# Revolting Teachers :-)

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 1242214.  Wed Jul 12, 2017 7:34 am Well since you ask - according to my calcs a random sample size of 700 drawn from a population of 3.8m gives a confidence interval of almost 99.2%, so yes. Even if we only look at the half that responded it would give a confidence interval of 94%, both calculated at an error margin of 5%. Or if you prefer - at a confidence interval of 99% the error margin for samples of 350, 500, 600 and 700 are 6.88%, 5.76%, 5.26% and 4.87% respectively. Of course these numbers are actually rather silly and meaningless - all it is telling you is that any sample in the hundreds will be enough and the focus should be placed on assuring that it is random (ie that there are no systemic biases in the way it is collected that would influence the result). But the sample size is far more than adequate to the task as hand. PDR

1242236.  Wed Jul 12, 2017 11:38 am

 PDR wrote: I guess Andy and I would have to agree to differ on that. In my environment it is regarded as a technical faux pas to use a Gaussian distribution to model any parameter which has truncated bounds.

That, I suppose, is the difference between social science and precision engineering.

In the social sciences you have to estimate or extrapolate most of your data in any case, so it probably doesn't matter much if you also guess at using a distribution which makes the math a bit easier. Even if your forecast of what is going to happen next year is wrong as a result, this doesn't actually matter very much either.

It's a bit different when you're using your data to invent a new kind of aeroplane. "It probably won't crash very often, on average" isn't really good enough for an aeroplane - but in the social sciences it's the best you're ever going to do and so you'll live with it.

 Alfred E Neuman wrote: Aren't there fees associated with being in a union? Around here there are, and if you're not earning a lot, that can be seen as a luxury.

Yes there are, but they are not large. A qualified teacher in full time employment pays £14.47 per month to belong to the union that I do, and two thirds of that amount is allowable against tax. (As a sort of quid pro quo for the government abolishing the professional body for teachers, HMRC now accepts that the teaching unions are in part professional bodies. Anecdotally, a lot of teachers don't know this and so pay more tax than they need to.)

The lowest possible salary for a qualified teacher in full time employment is £22,467 per annum, and rather few actually earn precisely that figure. So that £14.47 per month really isn't a lot of money.

 crissdee wrote: If only 2 or 3 of the workforce are in the union, and the other 47 are not, wouldn't it make your bargaining position somewhat weaker?

It might, but that is the fault of the 47, not the two or three.

It is unheard of for a company in Britain to offer different pay raises to union members and non-union members solely for that reason. Whether it would even be legal to do that is a bit grey.

Inevitably it's a bit of a guess - social sciences statistics again - but it has been estimated (Blanchflower, 2002) that wages in unionized workplaces in Britain are about 7% higher than in otherwise comparable non-union workplaces. Given that union fees are unlikely ever to be anything like 7% of wages, surely it makes sense to join up.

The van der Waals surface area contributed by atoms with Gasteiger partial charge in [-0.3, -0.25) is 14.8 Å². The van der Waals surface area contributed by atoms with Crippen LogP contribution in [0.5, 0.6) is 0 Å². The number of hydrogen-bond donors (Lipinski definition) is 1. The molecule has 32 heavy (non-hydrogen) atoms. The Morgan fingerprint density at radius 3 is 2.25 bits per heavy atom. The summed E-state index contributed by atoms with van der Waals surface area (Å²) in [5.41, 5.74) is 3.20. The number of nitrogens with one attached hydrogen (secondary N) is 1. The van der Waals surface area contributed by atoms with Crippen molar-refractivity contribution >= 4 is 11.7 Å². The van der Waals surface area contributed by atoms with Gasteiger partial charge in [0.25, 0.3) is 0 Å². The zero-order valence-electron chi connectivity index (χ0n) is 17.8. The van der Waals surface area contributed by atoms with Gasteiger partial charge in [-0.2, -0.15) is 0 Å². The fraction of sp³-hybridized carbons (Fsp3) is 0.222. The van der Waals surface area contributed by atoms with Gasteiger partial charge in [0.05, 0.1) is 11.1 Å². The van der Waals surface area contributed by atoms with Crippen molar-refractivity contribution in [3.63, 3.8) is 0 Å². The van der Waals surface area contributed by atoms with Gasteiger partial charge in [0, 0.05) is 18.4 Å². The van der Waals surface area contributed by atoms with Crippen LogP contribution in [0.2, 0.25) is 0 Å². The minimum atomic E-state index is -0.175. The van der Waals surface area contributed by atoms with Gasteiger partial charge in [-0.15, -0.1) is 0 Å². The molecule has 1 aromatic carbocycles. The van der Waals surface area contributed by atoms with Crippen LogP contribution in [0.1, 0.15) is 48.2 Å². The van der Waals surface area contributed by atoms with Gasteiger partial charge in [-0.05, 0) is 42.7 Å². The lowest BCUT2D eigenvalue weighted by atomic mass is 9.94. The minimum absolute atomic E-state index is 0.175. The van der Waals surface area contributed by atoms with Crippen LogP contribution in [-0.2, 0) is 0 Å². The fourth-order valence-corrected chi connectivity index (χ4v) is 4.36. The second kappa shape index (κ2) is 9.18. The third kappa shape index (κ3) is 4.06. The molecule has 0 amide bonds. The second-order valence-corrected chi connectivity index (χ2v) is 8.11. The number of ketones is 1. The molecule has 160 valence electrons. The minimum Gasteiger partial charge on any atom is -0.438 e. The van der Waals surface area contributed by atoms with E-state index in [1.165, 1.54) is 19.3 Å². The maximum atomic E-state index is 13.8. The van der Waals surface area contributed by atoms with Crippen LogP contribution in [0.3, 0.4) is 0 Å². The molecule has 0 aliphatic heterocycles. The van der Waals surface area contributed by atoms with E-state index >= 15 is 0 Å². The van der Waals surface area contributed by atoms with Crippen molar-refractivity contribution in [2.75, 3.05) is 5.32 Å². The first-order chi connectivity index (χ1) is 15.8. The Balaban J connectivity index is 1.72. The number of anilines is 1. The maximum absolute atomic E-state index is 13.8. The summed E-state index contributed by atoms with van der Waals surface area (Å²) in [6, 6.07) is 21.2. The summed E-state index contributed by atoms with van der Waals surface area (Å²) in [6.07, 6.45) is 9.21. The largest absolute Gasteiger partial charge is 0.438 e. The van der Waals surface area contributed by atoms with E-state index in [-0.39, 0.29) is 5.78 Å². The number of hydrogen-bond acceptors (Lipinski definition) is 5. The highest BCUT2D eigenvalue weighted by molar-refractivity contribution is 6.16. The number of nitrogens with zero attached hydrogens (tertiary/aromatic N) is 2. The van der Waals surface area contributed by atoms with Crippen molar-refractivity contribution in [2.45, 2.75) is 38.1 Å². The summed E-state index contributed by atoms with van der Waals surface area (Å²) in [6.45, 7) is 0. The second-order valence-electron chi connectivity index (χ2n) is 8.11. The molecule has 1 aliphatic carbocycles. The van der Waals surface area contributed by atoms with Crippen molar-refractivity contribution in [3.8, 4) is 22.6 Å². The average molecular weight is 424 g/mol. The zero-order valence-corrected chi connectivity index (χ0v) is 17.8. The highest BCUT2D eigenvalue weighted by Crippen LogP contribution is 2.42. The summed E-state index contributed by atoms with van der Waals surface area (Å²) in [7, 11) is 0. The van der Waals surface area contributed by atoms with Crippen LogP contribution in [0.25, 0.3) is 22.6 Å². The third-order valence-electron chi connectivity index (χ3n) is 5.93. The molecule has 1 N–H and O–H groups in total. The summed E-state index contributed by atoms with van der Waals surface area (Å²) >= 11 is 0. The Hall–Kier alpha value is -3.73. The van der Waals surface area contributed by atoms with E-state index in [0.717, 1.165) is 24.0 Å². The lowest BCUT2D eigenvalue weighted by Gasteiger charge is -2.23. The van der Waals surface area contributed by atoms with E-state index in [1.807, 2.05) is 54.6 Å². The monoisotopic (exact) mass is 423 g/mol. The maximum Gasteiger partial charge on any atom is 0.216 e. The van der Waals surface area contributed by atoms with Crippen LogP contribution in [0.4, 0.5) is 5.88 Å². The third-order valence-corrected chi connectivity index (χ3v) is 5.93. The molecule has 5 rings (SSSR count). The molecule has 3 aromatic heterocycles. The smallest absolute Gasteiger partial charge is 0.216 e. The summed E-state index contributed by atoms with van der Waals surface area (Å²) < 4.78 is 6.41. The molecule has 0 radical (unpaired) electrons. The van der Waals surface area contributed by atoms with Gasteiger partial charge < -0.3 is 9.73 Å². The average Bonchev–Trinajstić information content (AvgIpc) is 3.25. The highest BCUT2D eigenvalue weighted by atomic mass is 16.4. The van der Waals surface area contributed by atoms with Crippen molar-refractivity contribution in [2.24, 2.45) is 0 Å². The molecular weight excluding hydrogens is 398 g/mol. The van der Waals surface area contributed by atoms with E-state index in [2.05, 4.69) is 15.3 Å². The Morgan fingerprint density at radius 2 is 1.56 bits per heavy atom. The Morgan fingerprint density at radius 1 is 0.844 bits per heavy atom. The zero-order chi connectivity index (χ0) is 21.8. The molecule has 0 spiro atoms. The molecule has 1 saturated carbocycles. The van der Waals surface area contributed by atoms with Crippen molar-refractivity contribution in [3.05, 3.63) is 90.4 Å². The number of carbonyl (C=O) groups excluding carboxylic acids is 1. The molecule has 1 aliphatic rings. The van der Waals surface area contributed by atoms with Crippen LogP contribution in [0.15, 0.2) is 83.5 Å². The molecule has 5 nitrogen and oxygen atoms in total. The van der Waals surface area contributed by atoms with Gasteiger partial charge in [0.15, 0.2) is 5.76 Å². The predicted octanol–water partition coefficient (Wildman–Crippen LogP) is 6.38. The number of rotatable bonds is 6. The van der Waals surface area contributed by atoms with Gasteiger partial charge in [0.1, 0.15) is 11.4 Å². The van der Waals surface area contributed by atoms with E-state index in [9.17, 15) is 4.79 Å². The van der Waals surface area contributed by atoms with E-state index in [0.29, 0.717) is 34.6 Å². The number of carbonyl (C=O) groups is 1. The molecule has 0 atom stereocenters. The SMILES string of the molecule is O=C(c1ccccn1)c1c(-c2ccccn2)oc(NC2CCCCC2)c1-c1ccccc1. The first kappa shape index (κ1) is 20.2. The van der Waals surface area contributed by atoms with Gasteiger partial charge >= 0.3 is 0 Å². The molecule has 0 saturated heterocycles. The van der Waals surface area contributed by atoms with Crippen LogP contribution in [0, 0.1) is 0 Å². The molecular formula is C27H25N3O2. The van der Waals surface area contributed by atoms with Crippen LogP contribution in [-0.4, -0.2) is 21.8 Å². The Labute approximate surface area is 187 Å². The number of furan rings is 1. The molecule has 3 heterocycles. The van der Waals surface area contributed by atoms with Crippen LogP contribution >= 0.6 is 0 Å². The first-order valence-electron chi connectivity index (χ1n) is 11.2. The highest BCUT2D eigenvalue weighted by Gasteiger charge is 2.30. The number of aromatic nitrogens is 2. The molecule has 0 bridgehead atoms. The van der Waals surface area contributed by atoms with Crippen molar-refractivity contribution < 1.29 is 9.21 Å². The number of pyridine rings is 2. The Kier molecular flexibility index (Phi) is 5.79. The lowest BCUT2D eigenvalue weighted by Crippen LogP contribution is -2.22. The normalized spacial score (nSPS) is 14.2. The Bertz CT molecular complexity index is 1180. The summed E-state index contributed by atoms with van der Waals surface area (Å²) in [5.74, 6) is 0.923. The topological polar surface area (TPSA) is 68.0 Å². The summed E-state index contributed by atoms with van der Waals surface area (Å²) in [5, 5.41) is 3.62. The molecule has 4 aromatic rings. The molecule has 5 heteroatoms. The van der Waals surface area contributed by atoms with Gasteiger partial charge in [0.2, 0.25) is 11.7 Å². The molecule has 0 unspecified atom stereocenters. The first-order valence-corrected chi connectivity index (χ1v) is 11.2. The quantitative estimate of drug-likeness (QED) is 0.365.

OK, so there is another option. Don't join the union, but happily accept the pay raise that the union won its members all the same. You actually can't do this in Canada because of something called the Rand Formula, which means in effect that in a unionized workplace you pay union dues whether or not you belong to the union. You can do it in Britain, but there are words which I shall not use here for people who do.

1242243.  Wed Jul 12, 2017 12:47 pm

 suze wrote: It's a bit different when you're using your data to invent a new kind of aeroplane. "It probably won't crash very often, on average" isn't really good enough for an aeroplane - but in the social sciences it's the best you're ever going to do and so you'll live with it.

Actually, that's exactly how airworthiness is for aeroplanes.

I don't see anything wrong with using a normal distribution for salary in the way you did - I'm not sure it's true, but the method is fine. You aren't going to ever have 0.5 people (unless you want to bring job sharing into it) so you can set the lower bound where 1 whole person = 0%, which will then means there is also an upper bound. You won't get 0.001 of a person getting a 300% raise or whatever.

 1242262.  Wed Jul 12, 2017 5:00 pm The collection of the data on average pay raises was nothing like so scientific. Rather, a bunch of companies were asked what pay raises they had given in the last year. Half of those companies didn't reply, and the half that did reply were taken at their word. They probably only considered those employees who had actually been with the company throughout the year, and probably didn't take any notice of whether they were full time or part time. Yes, you can poke the methodology full of as many holes as you care to. Many companies don't like talking about pay, and in the absence of any compulsion for them to do so this is the best we can do. In these circumstances, Andy and I are fairly comfortable with the slight mathematical liberty of assuming a normal distribution. It would - I am told - be possible to post up several pages of mathematical justification which would mean nothing to most of us and bore the small remainder, but the bottom line is that this assumption won't make the poor data very much worse.